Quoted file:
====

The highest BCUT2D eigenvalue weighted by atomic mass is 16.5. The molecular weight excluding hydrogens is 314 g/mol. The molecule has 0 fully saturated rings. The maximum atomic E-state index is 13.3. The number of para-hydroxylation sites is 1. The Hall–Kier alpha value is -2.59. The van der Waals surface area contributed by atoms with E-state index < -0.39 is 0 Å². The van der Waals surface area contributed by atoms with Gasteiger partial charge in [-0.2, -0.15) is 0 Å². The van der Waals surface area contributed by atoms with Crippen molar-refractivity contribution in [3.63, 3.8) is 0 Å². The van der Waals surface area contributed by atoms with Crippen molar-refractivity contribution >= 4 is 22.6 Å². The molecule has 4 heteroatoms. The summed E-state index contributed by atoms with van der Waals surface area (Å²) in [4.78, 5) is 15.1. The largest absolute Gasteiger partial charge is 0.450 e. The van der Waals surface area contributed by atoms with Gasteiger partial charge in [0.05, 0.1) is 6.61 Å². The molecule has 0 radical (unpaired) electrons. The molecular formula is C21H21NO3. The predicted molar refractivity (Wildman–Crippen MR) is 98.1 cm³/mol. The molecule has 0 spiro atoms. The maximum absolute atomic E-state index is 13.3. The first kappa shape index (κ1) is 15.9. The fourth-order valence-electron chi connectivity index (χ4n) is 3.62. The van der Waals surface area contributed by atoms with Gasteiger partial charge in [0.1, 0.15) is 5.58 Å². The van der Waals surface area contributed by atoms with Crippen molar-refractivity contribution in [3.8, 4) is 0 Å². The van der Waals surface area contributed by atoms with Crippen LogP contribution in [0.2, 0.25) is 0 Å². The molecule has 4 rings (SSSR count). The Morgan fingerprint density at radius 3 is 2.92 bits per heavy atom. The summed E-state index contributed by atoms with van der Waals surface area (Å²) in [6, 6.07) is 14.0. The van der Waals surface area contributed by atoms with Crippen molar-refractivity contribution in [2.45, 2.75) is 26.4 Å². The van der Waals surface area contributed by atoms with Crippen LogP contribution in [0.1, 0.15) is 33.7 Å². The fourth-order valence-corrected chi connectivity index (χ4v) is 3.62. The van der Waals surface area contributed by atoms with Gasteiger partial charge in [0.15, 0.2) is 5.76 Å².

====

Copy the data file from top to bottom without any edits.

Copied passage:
The highest BCUT2D eigenvalue weighted by atomic mass is 16.5. The molecular weight excluding hydrogens is 314 g/mol. The molecule has 0 fully saturated rings. The maximum atomic E-state index is 13.3. The number of para-hydroxylation sites is 1. The Hall–Kier alpha value is -2.59. The van der Waals surface area contributed by atoms with E-state index < -0.39 is 0 Å². The van der Waals surface area contributed by atoms with Gasteiger partial charge in [-0.2, -0.15) is 0 Å². The van der Waals surface area contributed by atoms with Crippen molar-refractivity contribution in [3.63, 3.8) is 0 Å². The van der Waals surface area contributed by atoms with Crippen molar-refractivity contribution >= 4 is 22.6 Å². The molecule has 4 heteroatoms. The summed E-state index contributed by atoms with van der Waals surface area (Å²) in [4.78, 5) is 15.1. The largest absolute Gasteiger partial charge is 0.450 e. The van der Waals surface area contributed by atoms with Gasteiger partial charge in [0.05, 0.1) is 6.61 Å². The molecule has 0 radical (unpaired) electrons. The molecular formula is C21H21NO3. The predicted molar refractivity (Wildman–Crippen MR) is 98.1 cm³/mol. The molecule has 0 spiro atoms. The maximum absolute atomic E-state index is 13.3. The first kappa shape index (κ1) is 15.9. The fourth-order valence-electron chi connectivity index (χ4n) is 3.62. The van der Waals surface area contributed by atoms with Gasteiger partial charge in [0.1, 0.15) is 5.58 Å². The van der Waals surface area contributed by atoms with Crippen molar-refractivity contribution in [3.8, 4) is 0 Å². The van der Waals surface area contributed by atoms with Crippen LogP contribution in [0.2, 0.25) is 0 Å². The molecule has 4 rings (SSSR count). The Morgan fingerprint density at radius 3 is 2.92 bits per heavy atom. The summed E-state index contributed by atoms with van der Waals surface area (Å²) in [6, 6.07) is 14.0. The van der Waals surface area contributed by atoms with Crippen molar-refractivity contribution in [2.45, 2.75) is 26.4 Å². The van der Waals surface area contributed by atoms with Crippen LogP contribution in [0.1, 0.15) is 33.7 Å². The fourth-order valence-corrected chi connectivity index (χ4v) is 3.62. The van der Waals surface area contributed by atoms with Gasteiger partial charge in [0.15, 0.2) is 5.76 Å².